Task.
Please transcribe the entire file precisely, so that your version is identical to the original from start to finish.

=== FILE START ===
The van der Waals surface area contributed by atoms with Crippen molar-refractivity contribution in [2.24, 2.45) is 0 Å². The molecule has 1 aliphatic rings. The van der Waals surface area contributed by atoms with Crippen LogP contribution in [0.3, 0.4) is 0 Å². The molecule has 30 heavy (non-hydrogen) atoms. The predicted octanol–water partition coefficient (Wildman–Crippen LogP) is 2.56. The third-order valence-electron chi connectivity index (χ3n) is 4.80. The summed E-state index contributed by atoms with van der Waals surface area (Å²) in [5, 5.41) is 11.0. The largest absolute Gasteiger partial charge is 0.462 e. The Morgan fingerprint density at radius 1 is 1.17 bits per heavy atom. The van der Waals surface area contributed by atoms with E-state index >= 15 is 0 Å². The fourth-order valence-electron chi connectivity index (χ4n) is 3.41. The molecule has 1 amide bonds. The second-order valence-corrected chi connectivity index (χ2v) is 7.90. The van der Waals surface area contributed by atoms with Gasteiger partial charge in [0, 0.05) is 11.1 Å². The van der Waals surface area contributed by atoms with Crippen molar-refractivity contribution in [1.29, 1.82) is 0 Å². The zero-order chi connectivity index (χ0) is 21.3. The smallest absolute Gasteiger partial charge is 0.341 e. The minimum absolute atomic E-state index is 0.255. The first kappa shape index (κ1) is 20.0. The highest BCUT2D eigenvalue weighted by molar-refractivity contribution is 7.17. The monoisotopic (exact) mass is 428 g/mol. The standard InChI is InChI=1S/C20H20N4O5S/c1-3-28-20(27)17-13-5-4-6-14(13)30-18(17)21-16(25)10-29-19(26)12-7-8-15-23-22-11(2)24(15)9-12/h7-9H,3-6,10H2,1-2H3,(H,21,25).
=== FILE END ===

The van der Waals surface area contributed by atoms with Crippen molar-refractivity contribution in [2.24, 2.45) is 0 Å². The molecule has 1 aliphatic rings. The van der Waals surface area contributed by atoms with Crippen LogP contribution in [0.3, 0.4) is 0 Å². The molecule has 30 heavy (non-hydrogen) atoms. The predicted octanol–water partition coefficient (Wildman–Crippen LogP) is 2.56. The third-order valence-electron chi connectivity index (χ3n) is 4.80. The summed E-state index contributed by atoms with van der Waals surface area (Å²) in [5, 5.41) is 11.0. The largest absolute Gasteiger partial charge is 0.462 e. The Morgan fingerprint density at radius 1 is 1.17 bits per heavy atom. The van der Waals surface area contributed by atoms with E-state index >= 15 is 0 Å². The fourth-order valence-electron chi connectivity index (χ4n) is 3.41. The molecule has 1 amide bonds. The second-order valence-corrected chi connectivity index (χ2v) is 7.90. The van der Waals surface area contributed by atoms with Gasteiger partial charge in [0, 0.05) is 11.1 Å². The van der Waals surface area contributed by atoms with Crippen molar-refractivity contribution in [1.29, 1.82) is 0 Å². The zero-order chi connectivity index (χ0) is 21.3. The smallest absolute Gasteiger partial charge is 0.341 e. The minimum absolute atomic E-state index is 0.255. The first kappa shape index (κ1) is 20.0. The highest BCUT2D eigenvalue weighted by molar-refractivity contribution is 7.17. The monoisotopic (exact) mass is 428 g/mol. The standard InChI is InChI=1S/C20H20N4O5S/c1-3-28-20(27)17-13-5-4-6-14(13)30-18(17)21-16(25)10-29-19(26)12-7-8-15-23-22-11(2)24(15)9-12/h7-9H,3-6,10H2,1-2H3,(H,21,25).